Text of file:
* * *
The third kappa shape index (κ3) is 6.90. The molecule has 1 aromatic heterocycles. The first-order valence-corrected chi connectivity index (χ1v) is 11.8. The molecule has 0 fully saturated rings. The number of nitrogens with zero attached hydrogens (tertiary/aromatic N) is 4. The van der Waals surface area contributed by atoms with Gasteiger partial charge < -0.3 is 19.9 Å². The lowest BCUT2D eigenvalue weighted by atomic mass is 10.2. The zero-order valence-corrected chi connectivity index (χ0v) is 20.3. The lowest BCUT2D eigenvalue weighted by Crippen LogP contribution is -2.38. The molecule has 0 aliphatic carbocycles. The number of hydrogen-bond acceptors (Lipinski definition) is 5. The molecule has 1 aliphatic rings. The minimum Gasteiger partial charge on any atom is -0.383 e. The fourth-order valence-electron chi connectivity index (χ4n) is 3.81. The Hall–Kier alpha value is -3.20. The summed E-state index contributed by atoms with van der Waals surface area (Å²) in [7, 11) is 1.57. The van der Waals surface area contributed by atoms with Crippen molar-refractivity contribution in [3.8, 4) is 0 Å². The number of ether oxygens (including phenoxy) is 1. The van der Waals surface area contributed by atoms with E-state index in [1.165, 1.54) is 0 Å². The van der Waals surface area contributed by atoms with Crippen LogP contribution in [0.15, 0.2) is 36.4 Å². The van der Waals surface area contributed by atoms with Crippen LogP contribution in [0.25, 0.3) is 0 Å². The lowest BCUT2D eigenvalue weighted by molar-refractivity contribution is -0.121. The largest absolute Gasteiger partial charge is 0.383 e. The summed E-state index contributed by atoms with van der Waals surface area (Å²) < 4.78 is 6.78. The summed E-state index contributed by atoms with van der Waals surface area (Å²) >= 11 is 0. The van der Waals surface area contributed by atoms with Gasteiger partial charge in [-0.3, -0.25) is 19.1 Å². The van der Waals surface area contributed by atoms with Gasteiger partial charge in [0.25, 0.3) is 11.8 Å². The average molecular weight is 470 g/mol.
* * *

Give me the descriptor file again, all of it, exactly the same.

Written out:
The third kappa shape index (κ3) is 6.90. The molecule has 1 aromatic heterocycles. The first-order valence-corrected chi connectivity index (χ1v) is 11.8. The molecule has 0 fully saturated rings. The number of nitrogens with zero attached hydrogens (tertiary/aromatic N) is 4. The van der Waals surface area contributed by atoms with Gasteiger partial charge < -0.3 is 19.9 Å². The lowest BCUT2D eigenvalue weighted by atomic mass is 10.2. The zero-order valence-corrected chi connectivity index (χ0v) is 20.3. The lowest BCUT2D eigenvalue weighted by Crippen LogP contribution is -2.38. The molecule has 0 aliphatic carbocycles. The number of hydrogen-bond acceptors (Lipinski definition) is 5. The molecule has 1 aliphatic rings. The minimum Gasteiger partial charge on any atom is -0.383 e. The fourth-order valence-electron chi connectivity index (χ4n) is 3.81. The Hall–Kier alpha value is -3.20. The summed E-state index contributed by atoms with van der Waals surface area (Å²) in [7, 11) is 1.57. The van der Waals surface area contributed by atoms with Crippen molar-refractivity contribution in [3.8, 4) is 0 Å². The number of ether oxygens (including phenoxy) is 1. The van der Waals surface area contributed by atoms with E-state index in [1.165, 1.54) is 0 Å². The van der Waals surface area contributed by atoms with Crippen LogP contribution in [0.15, 0.2) is 36.4 Å². The van der Waals surface area contributed by atoms with Crippen LogP contribution in [0.25, 0.3) is 0 Å². The lowest BCUT2D eigenvalue weighted by molar-refractivity contribution is -0.121. The largest absolute Gasteiger partial charge is 0.383 e. The summed E-state index contributed by atoms with van der Waals surface area (Å²) < 4.78 is 6.78. The summed E-state index contributed by atoms with van der Waals surface area (Å²) >= 11 is 0. The van der Waals surface area contributed by atoms with Gasteiger partial charge in [-0.3, -0.25) is 19.1 Å². The van der Waals surface area contributed by atoms with Gasteiger partial charge in [0.25, 0.3) is 11.8 Å². The average molecular weight is 470 g/mol.